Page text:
"We decided that if there was a way it was going to be saved, we were going to get involved," says Cheryl Rader. "We'd sat back long enough."
« We decided that if there was a way it was going to be saved, we were going to get involved, » says Cheryl Rader. « We’d sat back long enough. »  (GEOFF ROBINS)

They’re hoping for a packed house at Hensall United on Christmas Eve. The service will take on additional meaning, and an extra sense of celebration, given what was almost lost.

Cooper and her friend Cheryl Rader were among those who signed up at the meeting. Now they, along with Mallette and Heather Forrest, are organizing the service.

“We decided that if there was a way it was going to be saved, we were going to get involved,” says Rader. “We’d sat back long enough.”

Kathy Mann has been a member of Hensall United since 1962. She taught Sunday school there and remembers full pews with weekly attendance close to 300. Mann has always taken it upon herself to decorate for Christmas. This year, until Haddad offered to save the church, she couldn’t even bring herself to go into the sanctuary. Now she is part of the crew getting the church spruced up.

She remains “cautiously optimistic” about her church’s long-term viability.

“You’ve got to have faith and hope,” she says. “Never more than now.”

Paul Hunter is a reporter and feature writer based in Toronto. Follow him on Twitter: @hunterhockey


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For 1 small Ontario town, it’s déjà vu when it comes to French cuts


There’s a storied history of fighting for French services in Sturgeon Falls, Ont., but you wouldn’t know it just driving through town.

The tiny West Nipissing community, tucked between Sudbury and North Bay, looks like many other small towns around the province, anchored by one main street lined with fast food restaurants and strip malls. It’s one of the province’s larger francophone communities; 62 per cent speak French as a first language. 

There’s no obvious mention of the fierce battle that took place here in the early ’70s known as the Sturgeon Falls school crisis. That’s when the town’s francophones fought for a French-speaking high school. Almost five decades later, that battle is drawing parallels to the current one for French services — spurred by the province’s proposed cuts and subsequent partial backtrack.

The PCs have reinstated the French language services commissioner position they planned to scrap and roll into the ombudsman’s office. They have also promised to make the Office of Francophone Affairs a ministry. 

But Ontario will not be restoring funds for a French language university they had promised. And that doesn’t sit well with Edgar Gagné, who sees another fight brewing to protect his culture.

He was in his first year teaching at the bilingual high school when the school crisis escalated and he headed the association asking the school board and the province for a French school. 

Edgar Gagné sits in his kitchen in Sturgeon Falls, hours before the PCs backtracked on some of their French service cuts. He expected it to happen, just not that fast. (Haydn Watters/CBC)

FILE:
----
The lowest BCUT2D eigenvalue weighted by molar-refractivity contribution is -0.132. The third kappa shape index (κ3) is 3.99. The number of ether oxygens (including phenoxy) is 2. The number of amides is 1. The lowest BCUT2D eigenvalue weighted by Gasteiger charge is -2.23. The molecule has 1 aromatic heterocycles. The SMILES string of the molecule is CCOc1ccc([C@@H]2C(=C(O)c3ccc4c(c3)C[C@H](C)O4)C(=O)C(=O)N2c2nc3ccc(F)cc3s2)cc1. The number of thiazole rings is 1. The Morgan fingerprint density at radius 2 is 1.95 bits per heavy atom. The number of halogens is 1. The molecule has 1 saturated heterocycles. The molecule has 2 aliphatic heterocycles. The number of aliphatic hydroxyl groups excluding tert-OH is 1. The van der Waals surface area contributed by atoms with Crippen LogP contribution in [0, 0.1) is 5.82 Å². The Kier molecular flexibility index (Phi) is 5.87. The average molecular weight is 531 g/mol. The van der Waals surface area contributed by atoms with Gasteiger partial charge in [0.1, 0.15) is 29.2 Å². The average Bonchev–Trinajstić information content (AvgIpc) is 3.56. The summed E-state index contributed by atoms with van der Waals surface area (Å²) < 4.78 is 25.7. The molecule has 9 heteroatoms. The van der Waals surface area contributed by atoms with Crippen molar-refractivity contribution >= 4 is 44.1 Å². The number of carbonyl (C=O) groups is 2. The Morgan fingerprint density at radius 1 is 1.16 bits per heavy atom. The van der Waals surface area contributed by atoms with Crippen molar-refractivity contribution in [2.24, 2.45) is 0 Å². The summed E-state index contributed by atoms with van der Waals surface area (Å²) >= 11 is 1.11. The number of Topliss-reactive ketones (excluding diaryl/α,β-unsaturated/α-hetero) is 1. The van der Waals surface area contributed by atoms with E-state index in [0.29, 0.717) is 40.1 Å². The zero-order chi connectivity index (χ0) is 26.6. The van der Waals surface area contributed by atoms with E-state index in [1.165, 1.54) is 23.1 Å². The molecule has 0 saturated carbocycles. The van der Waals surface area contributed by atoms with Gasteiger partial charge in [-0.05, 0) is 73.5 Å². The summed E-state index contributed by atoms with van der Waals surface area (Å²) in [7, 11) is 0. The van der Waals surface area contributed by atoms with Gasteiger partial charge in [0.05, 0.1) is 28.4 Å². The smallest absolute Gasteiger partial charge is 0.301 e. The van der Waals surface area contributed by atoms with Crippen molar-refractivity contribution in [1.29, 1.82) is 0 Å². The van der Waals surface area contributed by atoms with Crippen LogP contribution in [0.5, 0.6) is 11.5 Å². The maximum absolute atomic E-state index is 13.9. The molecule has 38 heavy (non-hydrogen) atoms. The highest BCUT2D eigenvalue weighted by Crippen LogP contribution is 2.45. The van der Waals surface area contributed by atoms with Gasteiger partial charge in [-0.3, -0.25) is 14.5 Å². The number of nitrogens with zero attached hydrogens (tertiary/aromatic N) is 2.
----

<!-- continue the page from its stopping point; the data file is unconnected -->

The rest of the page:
When he finished teaching for the day, he shifted into an organizing role, getting demonstrations and protest fliers ready. Students went on strike, locking out fellow students, teachers and parents.

« We were brought up not to fight against another person’s culture. We were brought up to defend our own … I always say, if francophones don’t stand up for their own rights, the anglophones certainly won’t, » he said.

« It’s not an issue for them. They have never had to fight for their cultural rights. »

‘Watch out, we’re coming’

The Sturgeon Falls fight took years, but francophones eventually got their French high school: École secondaire catholique Franco-Cité. It’s still in operation today. 

École secondaire catholique Franco-Cité was at the centre of the schooling crisis in the 1970s. Now students there have been plotting out their own protests to oppose the cuts to French services. (Haydn Watters/CBC)

Back in the ’70s, the province was supportive of francophone issues. It was the local school board in nearby North Bay that didn’t want the French school built.

Gagné says it’s different this time around.

« They’d like us to get in line. The boss speaks and [we] say yes. The boss jumps. We should say how high. Well to hell with the boss. We’re not going to jump, » he said.

The Franco-Ontarian flag flies over École élémentaire catholique La Résurrection, a French elementary school in Sturgeon Falls. (Haydn Watters/CBC)

« I’ve always said that to mobilize the francophone community, we always need a crisis. Well, we’ve got one now. We’ve got a new one now. And watch out, we’re coming. »

‘We need to mobilize’

Gagné is 75 now, so he’ll be sitting this fight out from an organizational standpoint.

He’s counting on young activists to lead the charge, like Alexandre Aimée Rivet.

Artist Alexandre Aimée Rivet works at the local museum. She said it is important to be polite while protesting. It is something she was taught at a young age. (Haydn Watters/CBC)

She’s an artist who works at the local museum and has travelled the province, teaching art workshops in French schools.

Rivet is particularly saddened about the cancellation of the university. She struggled when she was taught in English at university and was hoping future students would be able to learn in French.

French is thriving in Sturgeon Falls, a community in West Nipissing. An estimated 62 per cent of the community speaks French as a first language. The population is 14,115. (Haydn Watters/CBC)

« Working in French schools, we’re always having to defend that we’re French, » she said. « We are feeling a lot of pain that we’ve been feeling for a very long time … we need to mobilize. »